Individuals. A unique challenge in engaging individuals and independent contractors is discovery; learning who they are and where or how they operate is not always straightforward and may involve protracted discussions with the business itself and engagement managers. Further, these discussions may reveal potential SOW engagements being provided in a rogue spend/risky manner. There is a critical need to accurately classify these IC-type workers. Programs should carefully assess individuals who are performing on a time-and-materials basis in case their work would be better managed as a strict SOW engagement regimen and vice versa. There is a serious potential risk to the client for engaging these workers directly; hence, correct worker classification management is essential — and even if you wrap an IC engagement in an SOW agreement, misclassification can still exist and needs to be properly addressed.

As with small to midsize firms, there is also the need to understand the risk associated with individual worker engagements not completing assignments and the need to optimize individuals to move up the value chain to deliver more enhanced SOW engagements/value in the future.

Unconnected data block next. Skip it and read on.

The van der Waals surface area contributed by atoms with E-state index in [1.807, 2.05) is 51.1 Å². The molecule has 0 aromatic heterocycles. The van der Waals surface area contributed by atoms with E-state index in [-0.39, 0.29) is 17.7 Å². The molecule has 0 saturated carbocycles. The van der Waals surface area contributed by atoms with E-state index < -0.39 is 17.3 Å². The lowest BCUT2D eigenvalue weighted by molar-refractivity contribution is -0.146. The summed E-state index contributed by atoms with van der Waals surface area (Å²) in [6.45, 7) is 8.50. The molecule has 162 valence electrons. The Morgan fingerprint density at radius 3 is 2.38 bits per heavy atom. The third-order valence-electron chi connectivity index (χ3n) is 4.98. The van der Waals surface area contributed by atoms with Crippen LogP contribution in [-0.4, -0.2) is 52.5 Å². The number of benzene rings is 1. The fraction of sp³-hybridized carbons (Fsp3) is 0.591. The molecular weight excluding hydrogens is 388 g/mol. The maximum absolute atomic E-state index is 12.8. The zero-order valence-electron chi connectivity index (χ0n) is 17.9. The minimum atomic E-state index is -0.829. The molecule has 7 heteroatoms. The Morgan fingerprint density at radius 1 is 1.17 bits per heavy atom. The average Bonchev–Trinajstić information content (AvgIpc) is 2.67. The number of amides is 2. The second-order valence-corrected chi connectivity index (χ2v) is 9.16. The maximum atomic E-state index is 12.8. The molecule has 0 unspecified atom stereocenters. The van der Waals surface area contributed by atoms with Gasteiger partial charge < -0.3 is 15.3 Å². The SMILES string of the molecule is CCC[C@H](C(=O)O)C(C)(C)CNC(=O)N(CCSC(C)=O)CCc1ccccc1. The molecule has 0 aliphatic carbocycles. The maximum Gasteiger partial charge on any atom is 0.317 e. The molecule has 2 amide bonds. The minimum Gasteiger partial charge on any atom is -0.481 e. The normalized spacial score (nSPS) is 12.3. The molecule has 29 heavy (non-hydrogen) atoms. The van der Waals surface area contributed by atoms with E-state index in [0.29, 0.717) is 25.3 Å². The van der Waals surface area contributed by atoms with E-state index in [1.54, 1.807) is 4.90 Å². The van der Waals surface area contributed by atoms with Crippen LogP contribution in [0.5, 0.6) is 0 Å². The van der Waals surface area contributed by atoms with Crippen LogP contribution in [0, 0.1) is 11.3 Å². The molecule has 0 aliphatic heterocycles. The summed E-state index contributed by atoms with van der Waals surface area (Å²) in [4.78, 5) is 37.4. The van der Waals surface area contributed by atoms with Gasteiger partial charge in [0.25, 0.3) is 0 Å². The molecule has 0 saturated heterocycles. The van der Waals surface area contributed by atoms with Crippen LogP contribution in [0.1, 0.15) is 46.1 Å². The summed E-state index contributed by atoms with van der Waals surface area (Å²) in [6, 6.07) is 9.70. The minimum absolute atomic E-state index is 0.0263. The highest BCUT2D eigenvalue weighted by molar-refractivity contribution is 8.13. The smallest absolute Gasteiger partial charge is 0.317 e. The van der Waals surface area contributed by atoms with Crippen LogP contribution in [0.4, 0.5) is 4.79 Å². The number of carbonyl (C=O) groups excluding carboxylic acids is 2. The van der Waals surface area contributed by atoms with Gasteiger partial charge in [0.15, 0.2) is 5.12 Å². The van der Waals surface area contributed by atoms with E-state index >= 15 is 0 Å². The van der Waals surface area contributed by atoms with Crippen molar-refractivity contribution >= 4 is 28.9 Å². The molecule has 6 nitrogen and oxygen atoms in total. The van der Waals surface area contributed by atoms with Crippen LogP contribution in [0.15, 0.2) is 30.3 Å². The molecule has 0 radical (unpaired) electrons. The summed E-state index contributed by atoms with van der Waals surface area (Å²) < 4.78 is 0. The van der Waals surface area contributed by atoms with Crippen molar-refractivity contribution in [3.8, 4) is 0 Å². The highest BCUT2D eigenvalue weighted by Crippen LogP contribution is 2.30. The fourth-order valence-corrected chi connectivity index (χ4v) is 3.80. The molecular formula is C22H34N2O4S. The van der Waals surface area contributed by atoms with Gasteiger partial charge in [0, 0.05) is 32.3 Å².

Staffing providers. As with individuals, discovery is not always straightforward and may also involve protracted discussions with the business and SOW engagement managers. There is also a need to determine the difference between workers engaged on genuine SOW engagements and those engaged on disguised/misclassified staff augmentation. There are special risks associated with worker/talent permanency (for example, whether there is a right of substitution permissible by the staffing provider within the contract).

Technology-Enabled Management

Utilizing technology, CW program management should be able to properly classify their own mix of SOW solution partner types and prepare templates, opportunity distribution, workflow and financial characteristics to balance between consistency of governance and flexibility of process in order not to disrupt business operations.

While SOW solution partners may fall within multiple categories, they should only be mapped to the templates where they have been vetted to deliver. Additionally, programs can restrict bid distribution to SOW solution partners that service particular categories — increasing responsiveness and maintaining the integrity of sourcing-based reports.

As noted, this automated segmentation and management of SOW solution partners is critical to optimization/rationalization strategies because in most cases there will be considerably more SOW providers under management than staff augmentation providers in the CW program partner portfolio.

Sometimes in business there is a wealth of choice, and that indeed is the case with SOW solution partners. A categorization of SOW solution partners can inform CW program management when and how to deploy the right partner for the SOW engagement requirements. Contingent workforce program technology can greatly assist in engagement and deployment and meet the special requirements that each partner category may require when engaged. Most importantly, the categorization of SOW solution partners can lead to SOW solution partner strategy of optimization and critical support of a repeatable and reliable SOW solution services catalog for the organization’s engagement manager community.